Finally the delivery Dr. came in, introduced herself, and let me know that it was time to either have the epidural or to proceed to the next step, which was breaking my water. Originally I wanted to be in a bath, or on a birthing ball, or at least standing up and trying different birthing positions. I figured that despite all of these crazy turn of events, I could at least be in control of one thing that I wanted, so I chose not to have the epidural. After she broke my water, the contractions became extremely intense. I hummed and breathed through each one of them as I continued to think about how much I wanted and NEEDED Ara to be there with me. But each time I had that thought, I would have another one that would remind me that I needed to do everything I could to make sure that my baby was safe and healthy. After a little bit, my body took over and it was time to push. It’s amazing how much better it felt to push than to feel those intense contractions! (Previous to this exact moment, I was very shy about my Aunt and Grandma seeing anything, but by then I couldn’t have cared less who was where and seeing what.) When the nurses told me they could see his head, I got a huge surge of energy and that next push is what did it. Soon after that he was laying on my chest crying out, and I was instantly changed forever. He was fresh from Heaven and he was the most beautiful thing that I had ever seen. Our perfect little Te Kanawa Rex Elkington was born at 11:14pm, was 19 and a half inches long and weighed an impressive 6lbs and 1oz. Sadly because he was a preemie, they had to take him to the NICU to check and monitor him for a week. This gave me time to call Ara who had just landed at LAX and was waiting to be picked up by my cousins. I will always remember this phone call, it was such a joyous moment as I exclaimed, “He’s here!!” When he arrived at the hospital, together we both looked at our brand new son in amazement and we still look at him with that same amazement every single day.
Absolutely nothing worked out as we had planned it, but Te Kanawa’s birth was at the exact right time and everything worked out somehow. My motherly instincts kept pushing me to prepare. I continuously wanted to make purchases and get the necessities even though my due date was far away. Over and over again, people told me to just wait until I got to California because I had plenty of time to get things I would need. When we got to California, I already had almost everything we would need at home. The fact that he arrived so early meant that Ara was able to be home with us both for two full weeks before his job started, whereas before, he would’ve gotten only a week off from work. We were able to bond as a family and be together the entire time once he came home from the NICU. Also, because we were in between insurances due to the move, the entire birth and his week stay in the NICU (which alone was over$17,000) was taken care of with Medi-Cal. We had not prepared financially for such a situation and it was a huge blessing! Had he been closer to his due date, we would not have been able to be on this insurance. Te Kanawa’s stay in the NICU was extremely hard, and I missed him every second we were away, but it served a purpose as it allowed us to organize and prepare our room for him to come home to. Another thing that worked out in our favor Ara says, is that his rugby team was split up between two separate flights and that he was on the later flight which he was originally not thrilled with…but looking back it made it possible for him to switch to a direct flight to LA right then and there, and at a minimal cost. Finally, my Grandma usually likes to split the drive to CA between two days, but I really pushed for us to just get the drive over with which happened to work out perfectly. I can’t imagine having been in St. George or just outside of Las Vegas and having to go through everything I did. I am so grateful that Te Kanawa chose the timing that he did and that the Lord’s hand was in every part of his birth and the path that led to it. The Lord knew that I needed to safely be in California, and surrounded by family and friends that love me. It didn’t go how we had imagined it would, it wasn’t even close, but we wouldn’t have it any other way.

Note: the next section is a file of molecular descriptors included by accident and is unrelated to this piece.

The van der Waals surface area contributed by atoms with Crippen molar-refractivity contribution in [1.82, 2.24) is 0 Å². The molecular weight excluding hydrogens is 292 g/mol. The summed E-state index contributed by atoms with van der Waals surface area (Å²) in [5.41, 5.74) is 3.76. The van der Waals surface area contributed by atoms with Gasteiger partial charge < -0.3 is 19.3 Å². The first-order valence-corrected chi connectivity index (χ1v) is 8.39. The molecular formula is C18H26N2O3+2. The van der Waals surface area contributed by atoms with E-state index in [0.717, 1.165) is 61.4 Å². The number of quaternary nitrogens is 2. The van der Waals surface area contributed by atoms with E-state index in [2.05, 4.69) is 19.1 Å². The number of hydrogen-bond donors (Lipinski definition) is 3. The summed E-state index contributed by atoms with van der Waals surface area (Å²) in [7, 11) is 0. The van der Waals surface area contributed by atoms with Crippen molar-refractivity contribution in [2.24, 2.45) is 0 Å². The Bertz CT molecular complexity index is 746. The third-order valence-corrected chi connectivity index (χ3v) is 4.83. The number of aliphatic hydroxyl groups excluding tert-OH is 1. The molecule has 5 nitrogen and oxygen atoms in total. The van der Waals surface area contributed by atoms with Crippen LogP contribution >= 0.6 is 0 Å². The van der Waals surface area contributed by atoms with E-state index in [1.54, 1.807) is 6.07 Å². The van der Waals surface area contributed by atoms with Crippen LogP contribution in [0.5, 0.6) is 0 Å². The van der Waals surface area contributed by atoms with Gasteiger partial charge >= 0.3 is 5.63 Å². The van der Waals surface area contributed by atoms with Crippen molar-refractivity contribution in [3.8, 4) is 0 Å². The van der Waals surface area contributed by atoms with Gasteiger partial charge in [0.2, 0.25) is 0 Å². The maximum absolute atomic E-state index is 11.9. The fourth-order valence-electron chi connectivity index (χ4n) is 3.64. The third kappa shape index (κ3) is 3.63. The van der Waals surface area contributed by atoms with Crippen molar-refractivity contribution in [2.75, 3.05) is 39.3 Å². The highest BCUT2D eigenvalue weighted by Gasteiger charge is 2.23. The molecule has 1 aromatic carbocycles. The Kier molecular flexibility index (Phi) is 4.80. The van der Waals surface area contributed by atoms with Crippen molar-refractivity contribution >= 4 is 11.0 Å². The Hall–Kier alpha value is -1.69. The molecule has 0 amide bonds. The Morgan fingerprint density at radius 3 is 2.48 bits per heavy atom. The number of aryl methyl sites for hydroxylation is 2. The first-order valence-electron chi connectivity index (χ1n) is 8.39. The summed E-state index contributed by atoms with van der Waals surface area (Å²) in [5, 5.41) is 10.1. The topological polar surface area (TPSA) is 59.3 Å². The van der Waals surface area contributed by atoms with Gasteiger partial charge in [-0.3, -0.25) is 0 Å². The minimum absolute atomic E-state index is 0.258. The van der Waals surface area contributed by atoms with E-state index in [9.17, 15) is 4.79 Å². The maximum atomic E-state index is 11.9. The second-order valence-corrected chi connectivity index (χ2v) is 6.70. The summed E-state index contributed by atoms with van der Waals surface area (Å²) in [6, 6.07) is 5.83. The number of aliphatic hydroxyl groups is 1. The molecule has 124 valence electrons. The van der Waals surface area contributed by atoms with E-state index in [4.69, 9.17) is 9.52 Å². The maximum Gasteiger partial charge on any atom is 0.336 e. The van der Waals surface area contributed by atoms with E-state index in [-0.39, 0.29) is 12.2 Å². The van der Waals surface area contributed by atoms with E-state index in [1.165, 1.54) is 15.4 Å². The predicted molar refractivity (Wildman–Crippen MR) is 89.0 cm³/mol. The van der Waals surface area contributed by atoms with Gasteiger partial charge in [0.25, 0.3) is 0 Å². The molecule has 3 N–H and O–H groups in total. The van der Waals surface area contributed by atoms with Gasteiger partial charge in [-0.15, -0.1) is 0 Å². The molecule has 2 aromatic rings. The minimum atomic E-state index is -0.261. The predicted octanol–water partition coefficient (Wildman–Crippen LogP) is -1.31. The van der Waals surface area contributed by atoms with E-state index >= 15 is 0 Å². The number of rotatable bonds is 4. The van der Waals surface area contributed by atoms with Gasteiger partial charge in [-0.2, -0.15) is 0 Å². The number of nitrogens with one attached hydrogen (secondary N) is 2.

“Don’t get discouraged. Things will work out.”
-Gordon B. Hinckley
P.S. Please comment below and tell me an experience you’ve had with things working out in the end despite your worries, I’d love to hear some of your stories!